More than 200 years after a courageous group of First Nations warriors and war captains saved the day at the Battle of Queenston Heights during the War of 1812 between the Americans and the British, their accomplishments are finally getting large-scale recognition.
A massive memorial,
Landscape of Nations
, is being dedicated and opened to the public on the site where the battle against the American invaders, who were trying to capture territory on the Canadian side of the Niagara River, was fought.
The ceremony is scheduled for 2 p.m. to 6 p.m. Sunday at Queenston Heights Park, less than 10 kilometres northeast of Niagara Falls, Ont.
"It's almost the missing piece," said Niagara Parks Commission chair Janice Thomson. "We need to fill in that piece of history."
The project is supported by the federal, Ontario and local governments, the Six Nations Legacy Consortium and many donors.
Landscaper Jen Ruttan tends the Memory Circle Garden, the centrepiece of the memorial in Queenston Heights Park. (Havard Gould/CBC)
British army officer Maj-Gen. Sir Isaac Brock was killed in action at Queenston Heights on Oct. 13, 1812. His memorial, a soaring column, overlooks the battleground and is a popular tourist attraction. It is actually the second monument to Brock on the site; the first was damaged by an explosion.
But until now, much less has been done to acknowledge the efforts of the First Nations in the battle, efforts most historians believe were decisive.
After Brock fell, his forces were in disarray and retreating. It appeared certain the American invaders, who controlled the high ground, were on their way to a major victory.
But a group of 60 to 80 First Nations warriors, led by war captains, launched a bold and tactically brilliant attack. Five of them died in a fierce struggle that bought time for reinforcements to arrive.
Brant's statue gets some finishing touches in preparation for a ceremony Sunday when the public will get its first glimpse of the Landscape of Nations memorial. (Havard Gould/CBC)
At the same time, the intimidating war cries from the First Nations so terrified American reinforcements preparing to cross the Niagara River that many refused to join the fight.
The Americans who did cross the river later surrendered, their demoralizing defeat an important moment in the war. A Heritage Minutes television spot recreated the crucial intervention of the First Nations at Queenston Heights.
A volunteer group has worked for eight years planning, raising funds and finally overseeing the creation of what is expected to become a significant tourist destination and educational tool, adding to the plaques and a homemade tribute that have recognized the First Nations contributions.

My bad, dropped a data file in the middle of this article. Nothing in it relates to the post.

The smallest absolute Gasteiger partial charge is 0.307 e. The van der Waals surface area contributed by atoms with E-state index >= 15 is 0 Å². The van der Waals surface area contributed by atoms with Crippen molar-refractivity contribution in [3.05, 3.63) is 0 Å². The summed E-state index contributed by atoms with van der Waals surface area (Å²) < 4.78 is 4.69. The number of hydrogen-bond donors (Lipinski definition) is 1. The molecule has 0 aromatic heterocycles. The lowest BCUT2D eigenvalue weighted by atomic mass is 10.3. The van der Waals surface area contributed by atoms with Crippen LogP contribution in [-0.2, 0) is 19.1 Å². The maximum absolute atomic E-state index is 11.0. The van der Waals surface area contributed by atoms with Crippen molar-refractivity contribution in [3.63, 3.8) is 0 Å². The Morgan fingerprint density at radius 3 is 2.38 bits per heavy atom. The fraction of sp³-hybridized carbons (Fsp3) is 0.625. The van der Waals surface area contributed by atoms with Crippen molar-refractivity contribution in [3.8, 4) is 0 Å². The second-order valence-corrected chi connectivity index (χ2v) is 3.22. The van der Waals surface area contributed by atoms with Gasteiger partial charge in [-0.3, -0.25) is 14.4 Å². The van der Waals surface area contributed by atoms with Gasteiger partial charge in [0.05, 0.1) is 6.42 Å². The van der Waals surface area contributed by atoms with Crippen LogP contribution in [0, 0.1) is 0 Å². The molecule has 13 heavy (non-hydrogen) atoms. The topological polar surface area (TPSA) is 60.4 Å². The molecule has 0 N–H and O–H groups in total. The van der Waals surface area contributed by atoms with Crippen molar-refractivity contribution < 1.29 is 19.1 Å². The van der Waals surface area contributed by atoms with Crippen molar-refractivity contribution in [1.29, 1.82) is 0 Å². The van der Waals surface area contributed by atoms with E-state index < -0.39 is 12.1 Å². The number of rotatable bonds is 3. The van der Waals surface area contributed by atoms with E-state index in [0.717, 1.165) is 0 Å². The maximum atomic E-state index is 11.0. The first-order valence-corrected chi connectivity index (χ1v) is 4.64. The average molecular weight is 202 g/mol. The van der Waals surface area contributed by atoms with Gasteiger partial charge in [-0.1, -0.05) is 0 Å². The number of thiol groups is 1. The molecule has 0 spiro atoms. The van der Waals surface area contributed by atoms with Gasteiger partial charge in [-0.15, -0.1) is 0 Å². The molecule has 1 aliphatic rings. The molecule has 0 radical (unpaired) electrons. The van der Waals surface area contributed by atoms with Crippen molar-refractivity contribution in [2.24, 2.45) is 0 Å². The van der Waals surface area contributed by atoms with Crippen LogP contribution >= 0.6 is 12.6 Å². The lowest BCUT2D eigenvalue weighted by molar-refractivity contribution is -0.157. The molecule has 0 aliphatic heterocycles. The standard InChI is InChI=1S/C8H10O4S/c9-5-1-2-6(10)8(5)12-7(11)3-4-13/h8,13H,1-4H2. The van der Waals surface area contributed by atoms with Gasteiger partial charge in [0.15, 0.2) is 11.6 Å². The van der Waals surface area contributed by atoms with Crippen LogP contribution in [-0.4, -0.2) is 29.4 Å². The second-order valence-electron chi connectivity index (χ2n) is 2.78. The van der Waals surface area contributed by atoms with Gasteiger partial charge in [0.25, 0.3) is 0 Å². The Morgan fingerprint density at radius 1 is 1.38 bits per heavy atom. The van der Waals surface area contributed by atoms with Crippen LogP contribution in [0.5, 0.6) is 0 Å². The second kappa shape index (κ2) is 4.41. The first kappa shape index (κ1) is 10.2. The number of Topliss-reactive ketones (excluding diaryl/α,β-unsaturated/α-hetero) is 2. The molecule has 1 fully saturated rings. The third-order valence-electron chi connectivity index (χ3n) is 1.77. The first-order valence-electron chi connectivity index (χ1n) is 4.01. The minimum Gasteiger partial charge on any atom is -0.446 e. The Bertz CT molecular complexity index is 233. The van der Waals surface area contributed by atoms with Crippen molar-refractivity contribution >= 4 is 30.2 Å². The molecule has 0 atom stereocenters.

Historian Richard Merritt, who worked on the project, hopes it will introduce generations to a little known aspect of Canadian history.
"I would love to be sitting here some day and listen to kids saying, 'I had no idea,' or even adults (who) had no idea natives were so involved in the war," he said.
After Sunday's dedication ceremonies, people will be able to wander through the installation, which includes two immense bronze statues of Major John Norton and John Brant, the war captains who played an important leadership role in the battle, plaques identifying the First Nations that participated and, at the end, a living Tree of Peace.
Tim Johnson, a former Smithsonian Institution executive who has been deeply involved in the project, said he "can attest to the artistic merit and the educational imperative. The essence is to provide recognition, acknowledgment and and honouring of Six Nations and allies who made such amazing sacrifices and contributions for Canada during War of 1812," he said.
A plaque honouring the contributions made by the Six Nations during the War of 1812. The Six Nations include Mohawk, Cayuga, Onondaga, Oneida, Tuscarora and Seneca nations. (Havard Gould/CBC)
Visitors will be able to walk from Brock's Monument to the Landscape of Nations installation, which is billed as a commemorative public artwork. A pathway is guarded by the two immense bronze statues of Norton and Brant.
'Most historians would agree that they probably would have lost the battle without them.'
- Richard Merritt, historian
It leads to the Tree of Peace, a white pine. The centrepiece of the memorial is a circular raised garden with enormous slabs of limesone radiating outwards. On the slabs are bronze plaques honouring the First Nations.
The garden is surrounded by a metal band, with the words "Don't Forget" on it in large letters.
Merritt says the War of 1812 and the Battle of Queenston Heights would likely have had very different outcomes for the British and the residents of Upper Canada had the warriors not been present.
"Most historians would agree that they probably would have lost the battle without them," Merritt said.
As for the recognition, "It's long overdue," he said.
A homemade tribute to the First Nations warriors stands at the foot of General Brock's 56-metre monument. (Havard Gould/CBC)